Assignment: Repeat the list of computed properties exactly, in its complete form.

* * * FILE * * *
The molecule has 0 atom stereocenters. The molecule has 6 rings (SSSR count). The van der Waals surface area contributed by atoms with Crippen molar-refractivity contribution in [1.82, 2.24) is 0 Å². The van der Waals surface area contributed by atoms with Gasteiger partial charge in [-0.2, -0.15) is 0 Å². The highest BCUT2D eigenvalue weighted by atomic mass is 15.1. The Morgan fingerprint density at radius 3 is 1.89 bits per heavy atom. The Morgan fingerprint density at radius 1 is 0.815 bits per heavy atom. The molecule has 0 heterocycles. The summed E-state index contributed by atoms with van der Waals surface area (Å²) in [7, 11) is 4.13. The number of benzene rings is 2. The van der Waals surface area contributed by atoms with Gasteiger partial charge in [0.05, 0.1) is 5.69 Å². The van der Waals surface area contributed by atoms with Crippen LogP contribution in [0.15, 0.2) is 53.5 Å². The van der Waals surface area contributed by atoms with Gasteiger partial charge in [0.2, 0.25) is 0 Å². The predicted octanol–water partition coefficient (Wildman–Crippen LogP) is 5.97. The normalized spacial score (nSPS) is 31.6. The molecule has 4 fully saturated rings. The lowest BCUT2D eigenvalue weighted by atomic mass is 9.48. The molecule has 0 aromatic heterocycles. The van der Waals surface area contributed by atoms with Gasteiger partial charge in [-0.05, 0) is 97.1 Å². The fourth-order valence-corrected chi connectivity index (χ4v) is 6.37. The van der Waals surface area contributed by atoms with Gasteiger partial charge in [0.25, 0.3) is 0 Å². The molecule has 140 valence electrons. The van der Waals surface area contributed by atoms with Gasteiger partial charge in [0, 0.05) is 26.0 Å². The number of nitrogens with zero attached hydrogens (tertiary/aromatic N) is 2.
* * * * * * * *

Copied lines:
The molecule has 0 atom stereocenters. The molecule has 6 rings (SSSR count). The van der Waals surface area contributed by atoms with Crippen molar-refractivity contribution in [1.82, 2.24) is 0 Å². The van der Waals surface area contributed by atoms with Gasteiger partial charge in [-0.2, -0.15) is 0 Å². The highest BCUT2D eigenvalue weighted by atomic mass is 15.1. The Morgan fingerprint density at radius 3 is 1.89 bits per heavy atom. The Morgan fingerprint density at radius 1 is 0.815 bits per heavy atom. The molecule has 0 heterocycles. The summed E-state index contributed by atoms with van der Waals surface area (Å²) in [7, 11) is 4.13. The number of benzene rings is 2. The van der Waals surface area contributed by atoms with Gasteiger partial charge in [0.05, 0.1) is 5.69 Å². The van der Waals surface area contributed by atoms with Crippen LogP contribution in [0.15, 0.2) is 53.5 Å². The van der Waals surface area contributed by atoms with Gasteiger partial charge in [0.2, 0.25) is 0 Å². The predicted octanol–water partition coefficient (Wildman–Crippen LogP) is 5.97. The normalized spacial score (nSPS) is 31.6. The molecule has 4 fully saturated rings. The lowest BCUT2D eigenvalue weighted by atomic mass is 9.48. The molecule has 0 aromatic heterocycles. The van der Waals surface area contributed by atoms with Gasteiger partial charge in [-0.05, 0) is 97.1 Å². The fourth-order valence-corrected chi connectivity index (χ4v) is 6.37. The van der Waals surface area contributed by atoms with Gasteiger partial charge in [0.25, 0.3) is 0 Å². The molecule has 140 valence electrons. The van der Waals surface area contributed by atoms with Gasteiger partial charge in [0, 0.05) is 26.0 Å². The number of nitrogens with zero attached hydrogens (tertiary/aromatic N) is 2.